workmen immediately after the casualty established that the assured shipowners
had lied about the date of the commencement of hot works. In particular, the
insurers argued that the assured fraudulently misrepresented, after litigation
commenced, that no hot works had started before the 12 February. They therefore
sought to amend their pleadings to include also the defence of breach of the
duty of utmost good faith under section 17 of the Marine Insurance Act.
The application to amend was refused at first instance by Toulson J.
Considering the case on the hypothesis that the insurers had a valid
defence of breach of warranty, he concluded that any continuing duty not to
deceive underwriters was discharged by the breach of warranty and any additional
plea of breach of a continuing duty under s.17 would be superfluous.
Issues on Appeal
1. whether and in what circumstances the common law rule and/or s.17 can
apply in the event of use of fraudulent means/devices to promote a claim, which
claim may prove at trial to be in all other respects valid;
2. whether the application of that rule or section ceases with the
commencement of litigation; and
3. whether in the light of the answers to these questions, the judge should
have allowed the insurers to amend their defence, namely to assert that during
litigation the claimant maintained a case involving lying representations.
As to 1), Mance LJ examined the scope and inter-relationship of the common
law rule and s. 17. That s. 17 has post-contractual application was accepted in The
Star Sea and Longmore LJ in The Mercandian Continent proceeded on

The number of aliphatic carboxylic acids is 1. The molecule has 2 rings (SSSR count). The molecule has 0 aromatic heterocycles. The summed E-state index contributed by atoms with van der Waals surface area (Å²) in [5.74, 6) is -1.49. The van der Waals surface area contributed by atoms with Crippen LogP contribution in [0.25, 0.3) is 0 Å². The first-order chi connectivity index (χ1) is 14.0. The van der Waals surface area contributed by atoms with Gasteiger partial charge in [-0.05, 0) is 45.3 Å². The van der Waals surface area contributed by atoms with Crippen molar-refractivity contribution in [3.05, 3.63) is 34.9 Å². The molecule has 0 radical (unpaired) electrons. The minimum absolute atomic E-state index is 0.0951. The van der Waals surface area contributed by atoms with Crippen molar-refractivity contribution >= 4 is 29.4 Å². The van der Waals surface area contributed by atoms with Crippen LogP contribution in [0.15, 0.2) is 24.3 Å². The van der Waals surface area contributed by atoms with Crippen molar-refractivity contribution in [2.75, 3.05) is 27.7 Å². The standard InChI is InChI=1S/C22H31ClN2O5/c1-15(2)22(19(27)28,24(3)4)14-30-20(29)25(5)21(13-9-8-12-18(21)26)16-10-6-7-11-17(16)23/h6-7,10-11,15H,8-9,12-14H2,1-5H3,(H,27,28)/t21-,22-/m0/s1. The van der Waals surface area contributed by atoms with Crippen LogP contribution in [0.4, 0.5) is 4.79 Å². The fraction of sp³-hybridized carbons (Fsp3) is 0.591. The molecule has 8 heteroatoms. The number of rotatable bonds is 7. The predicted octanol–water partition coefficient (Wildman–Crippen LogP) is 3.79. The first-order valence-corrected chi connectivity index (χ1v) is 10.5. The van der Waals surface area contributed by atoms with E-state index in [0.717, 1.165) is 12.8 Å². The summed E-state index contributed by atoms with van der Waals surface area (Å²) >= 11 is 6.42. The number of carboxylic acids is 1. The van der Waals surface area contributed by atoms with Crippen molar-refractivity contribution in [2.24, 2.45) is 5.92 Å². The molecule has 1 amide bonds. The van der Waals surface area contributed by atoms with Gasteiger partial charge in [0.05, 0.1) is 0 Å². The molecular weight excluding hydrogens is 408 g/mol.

The common law rule, as derived from Britton v. Royal Insurance
(1866), is that if there is wilful falsehood and fraud in the claim, the insured
forfeits all claim upon the policy.
However, Mance L.J., as did the judges in the two previous cases, recognised
that the common law rule is not entirely clear.
He raised two points which were relevant to this case:
a) whether a claim, honestly made originally, becomes fraudulent if the
insured realises subsequently that the claim is exaggerated but continues to
b) whether the fraud must relate to the subject matter of the claim or may
go to any aspect of its validity, including a defence.
An affirmative answer to the first point was given as derived from the House
of Lords decision in Lek v. Mathews (1927) 29 Ll.R. 141. As to the second
point, fraud in relation to a defence would also seem to fall within the
fraudulent claim rule.
He then examined:
(a) the relationship needed between fraud and the claim;
(b) the position where there is use of a fraudulent device designed to
promote a claim;
(c) the application of the fraudulent claim rule after litigation;
(a) The application of the fraudulent claim rule flows from the fact that a